James Toseland has opened up about the end of his career with Yamaha last year, confessing that not being considered to replace MotoGP legend Valentino Rossi after the Italian broke his leg at Mugello in June was 'a turning-point' in his relationship with the manufacturer.
Toseland made his premier class debut with Yamaha in 2008 for the satellite Tech 3 operation, but after failing to break into the top ten in the points standings either that season or the next and reportedly not gelling with team-mate and Yamaha stalwart Colin Edwards, the Yorkshireman was replaced by Ben Spies for 2010 and returned to the World Superbike Championship.
However, following Rossi's accident several months later, it was his Sterilgarda Yamaha WSBK team-mate Cal Crutchlow and not Toseland who was offered the chance to step up to MotoGP in-place of Spies, who in-turn would have made an early graduation to the factory outfit. The 30-year-old concedes that from that point on, there was no way back.
“It was a turning-point,” he told Crash.net
in an exclusive interview. “I felt like there was half an opportunity to actually be able to do that (return to MotoGP). Cal was supposedly offered it and turned it down, but they didn't give me even the opportunity to turn it down.
“I realised at that point that probably moving forward with Yamaha would be restricted. I'd had a bad season in 2009 and injuries made it a bad season in 2010, so I didn't necessarily on paper deserve the opportunity – personally I knew why the results were like they were, but not everybody sees it that way. I had three great years with Yamaha and struck up a great relationship with them, but for one reason or another it didn't quite work out.”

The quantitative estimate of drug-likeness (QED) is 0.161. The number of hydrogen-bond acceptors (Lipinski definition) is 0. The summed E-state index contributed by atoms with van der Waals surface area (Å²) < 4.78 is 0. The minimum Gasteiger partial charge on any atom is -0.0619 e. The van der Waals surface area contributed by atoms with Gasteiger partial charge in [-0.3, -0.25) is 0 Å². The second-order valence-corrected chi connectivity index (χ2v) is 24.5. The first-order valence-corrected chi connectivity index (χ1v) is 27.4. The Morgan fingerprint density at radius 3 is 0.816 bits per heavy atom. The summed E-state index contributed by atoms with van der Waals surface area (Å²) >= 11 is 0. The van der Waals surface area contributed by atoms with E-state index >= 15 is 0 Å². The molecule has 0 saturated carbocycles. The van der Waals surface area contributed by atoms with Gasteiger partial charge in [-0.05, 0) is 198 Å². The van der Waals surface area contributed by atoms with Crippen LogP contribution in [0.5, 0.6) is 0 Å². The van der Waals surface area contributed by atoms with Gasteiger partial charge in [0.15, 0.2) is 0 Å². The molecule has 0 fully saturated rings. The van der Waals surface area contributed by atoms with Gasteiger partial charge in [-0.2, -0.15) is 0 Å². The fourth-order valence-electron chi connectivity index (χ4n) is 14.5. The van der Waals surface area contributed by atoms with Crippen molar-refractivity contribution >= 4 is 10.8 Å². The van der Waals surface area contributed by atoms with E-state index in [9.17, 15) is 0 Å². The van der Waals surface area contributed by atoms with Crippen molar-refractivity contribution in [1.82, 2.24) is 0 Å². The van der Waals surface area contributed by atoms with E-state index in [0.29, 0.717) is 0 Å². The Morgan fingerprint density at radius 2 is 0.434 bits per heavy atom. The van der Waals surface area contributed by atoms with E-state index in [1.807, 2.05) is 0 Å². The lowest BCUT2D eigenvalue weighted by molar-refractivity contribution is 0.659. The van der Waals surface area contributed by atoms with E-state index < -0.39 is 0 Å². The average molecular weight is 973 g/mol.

Indeed, last year was an injury-afflicted campaign for Toseland, with a fracture to his left hand during qualifying for the Phillip Island curtain-raiser compromising his challenge from thereon in, and for a double WSBK Champion, just four podium finishes and a lowly ninth spot in the final riders' standings was a poor return. Worse still, the last four races yielded four consecutive DNFs – but there were, insists 'JT', mitigating circumstances.
“Of course I was disappointed, but it just got to the stage where I wasn't fully-fit,” he reflected. “It was just the longevity of the problem. I broke my hand quite badly in the first round; it needed operating on, really, but that would have put me out for the season, so it was 'Catch 22'. I decided not to have it operated on and just battle through it, with injections in my hand during the year. That obviously wasn't ideal, and at that level it will cost you.
“I was frustrated with the situation and qualified badly for the last two races, and I tried to go from 15th to the front where I thought I and the bike should be – but that meant I pushed a little bit too much and ended up crashing. It wasn't the way I wanted to finish, but sometimes you've got to put things behind you, be honest with yourself and just assess everything. I picked myself back up and now I've got a new challenge.”